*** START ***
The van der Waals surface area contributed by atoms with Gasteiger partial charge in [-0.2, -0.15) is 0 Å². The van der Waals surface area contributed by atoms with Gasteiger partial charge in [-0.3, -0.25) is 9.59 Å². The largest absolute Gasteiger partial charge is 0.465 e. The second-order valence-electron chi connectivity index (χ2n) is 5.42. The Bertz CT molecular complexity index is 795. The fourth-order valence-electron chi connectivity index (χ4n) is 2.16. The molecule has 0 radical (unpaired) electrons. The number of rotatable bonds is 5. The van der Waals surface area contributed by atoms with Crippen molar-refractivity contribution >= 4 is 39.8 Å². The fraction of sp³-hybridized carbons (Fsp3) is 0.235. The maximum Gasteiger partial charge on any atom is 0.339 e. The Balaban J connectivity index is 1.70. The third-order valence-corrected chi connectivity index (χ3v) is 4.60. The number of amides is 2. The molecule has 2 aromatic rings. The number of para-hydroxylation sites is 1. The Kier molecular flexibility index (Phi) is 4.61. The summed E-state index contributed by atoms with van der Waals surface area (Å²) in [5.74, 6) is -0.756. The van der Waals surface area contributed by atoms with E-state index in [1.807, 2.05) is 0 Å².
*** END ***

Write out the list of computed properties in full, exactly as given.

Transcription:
The van der Waals surface area contributed by atoms with Gasteiger partial charge in [-0.2, -0.15) is 0 Å². The van der Waals surface area contributed by atoms with Gasteiger partial charge in [-0.3, -0.25) is 9.59 Å². The largest absolute Gasteiger partial charge is 0.465 e. The second-order valence-electron chi connectivity index (χ2n) is 5.42. The Bertz CT molecular complexity index is 795. The fourth-order valence-electron chi connectivity index (χ4n) is 2.16. The molecule has 0 radical (unpaired) electrons. The number of rotatable bonds is 5. The van der Waals surface area contributed by atoms with Crippen molar-refractivity contribution >= 4 is 39.8 Å². The fraction of sp³-hybridized carbons (Fsp3) is 0.235. The maximum Gasteiger partial charge on any atom is 0.339 e. The Balaban J connectivity index is 1.70. The third-order valence-corrected chi connectivity index (χ3v) is 4.60. The number of amides is 2. The molecule has 2 aromatic rings. The number of para-hydroxylation sites is 1. The Kier molecular flexibility index (Phi) is 4.61. The summed E-state index contributed by atoms with van der Waals surface area (Å²) in [5.74, 6) is -0.756. The van der Waals surface area contributed by atoms with E-state index in [1.807, 2.05) is 0 Å².